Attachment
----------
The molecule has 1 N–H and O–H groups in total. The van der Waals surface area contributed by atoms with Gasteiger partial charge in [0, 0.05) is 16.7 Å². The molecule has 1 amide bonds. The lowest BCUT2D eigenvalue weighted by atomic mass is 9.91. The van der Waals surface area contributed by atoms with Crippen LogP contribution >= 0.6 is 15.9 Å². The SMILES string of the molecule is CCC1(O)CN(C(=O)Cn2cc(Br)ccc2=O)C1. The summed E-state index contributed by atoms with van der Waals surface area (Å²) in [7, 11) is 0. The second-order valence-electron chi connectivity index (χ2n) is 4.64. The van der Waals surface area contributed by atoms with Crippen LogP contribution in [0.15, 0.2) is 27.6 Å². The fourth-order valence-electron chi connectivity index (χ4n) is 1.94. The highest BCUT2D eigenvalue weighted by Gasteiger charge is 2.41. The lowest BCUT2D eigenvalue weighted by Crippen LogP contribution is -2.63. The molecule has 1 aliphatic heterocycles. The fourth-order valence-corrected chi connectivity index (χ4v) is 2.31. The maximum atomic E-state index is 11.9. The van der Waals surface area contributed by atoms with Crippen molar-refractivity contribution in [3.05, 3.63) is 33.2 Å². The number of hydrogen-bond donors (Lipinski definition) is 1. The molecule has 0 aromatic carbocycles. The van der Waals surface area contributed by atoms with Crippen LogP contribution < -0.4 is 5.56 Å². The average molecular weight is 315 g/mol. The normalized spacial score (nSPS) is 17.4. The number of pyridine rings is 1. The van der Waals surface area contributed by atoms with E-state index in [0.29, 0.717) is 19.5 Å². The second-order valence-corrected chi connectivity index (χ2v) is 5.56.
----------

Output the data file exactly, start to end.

The molecule has 1 N–H and O–H groups in total. The van der Waals surface area contributed by atoms with Gasteiger partial charge in [0, 0.05) is 16.7 Å². The molecule has 1 amide bonds. The lowest BCUT2D eigenvalue weighted by atomic mass is 9.91. The van der Waals surface area contributed by atoms with Crippen LogP contribution >= 0.6 is 15.9 Å². The SMILES string of the molecule is CCC1(O)CN(C(=O)Cn2cc(Br)ccc2=O)C1. The summed E-state index contributed by atoms with van der Waals surface area (Å²) in [7, 11) is 0. The second-order valence-electron chi connectivity index (χ2n) is 4.64. The van der Waals surface area contributed by atoms with Crippen LogP contribution in [0.15, 0.2) is 27.6 Å². The fourth-order valence-electron chi connectivity index (χ4n) is 1.94. The highest BCUT2D eigenvalue weighted by Gasteiger charge is 2.41. The lowest BCUT2D eigenvalue weighted by Crippen LogP contribution is -2.63. The molecule has 1 aliphatic heterocycles. The fourth-order valence-corrected chi connectivity index (χ4v) is 2.31. The maximum atomic E-state index is 11.9. The van der Waals surface area contributed by atoms with Crippen molar-refractivity contribution in [3.05, 3.63) is 33.2 Å². The number of hydrogen-bond donors (Lipinski definition) is 1. The molecule has 0 aromatic carbocycles. The van der Waals surface area contributed by atoms with Crippen LogP contribution < -0.4 is 5.56 Å². The average molecular weight is 315 g/mol. The normalized spacial score (nSPS) is 17.4. The number of pyridine rings is 1. The van der Waals surface area contributed by atoms with E-state index in [0.29, 0.717) is 19.5 Å². The second-order valence-corrected chi connectivity index (χ2v) is 5.56.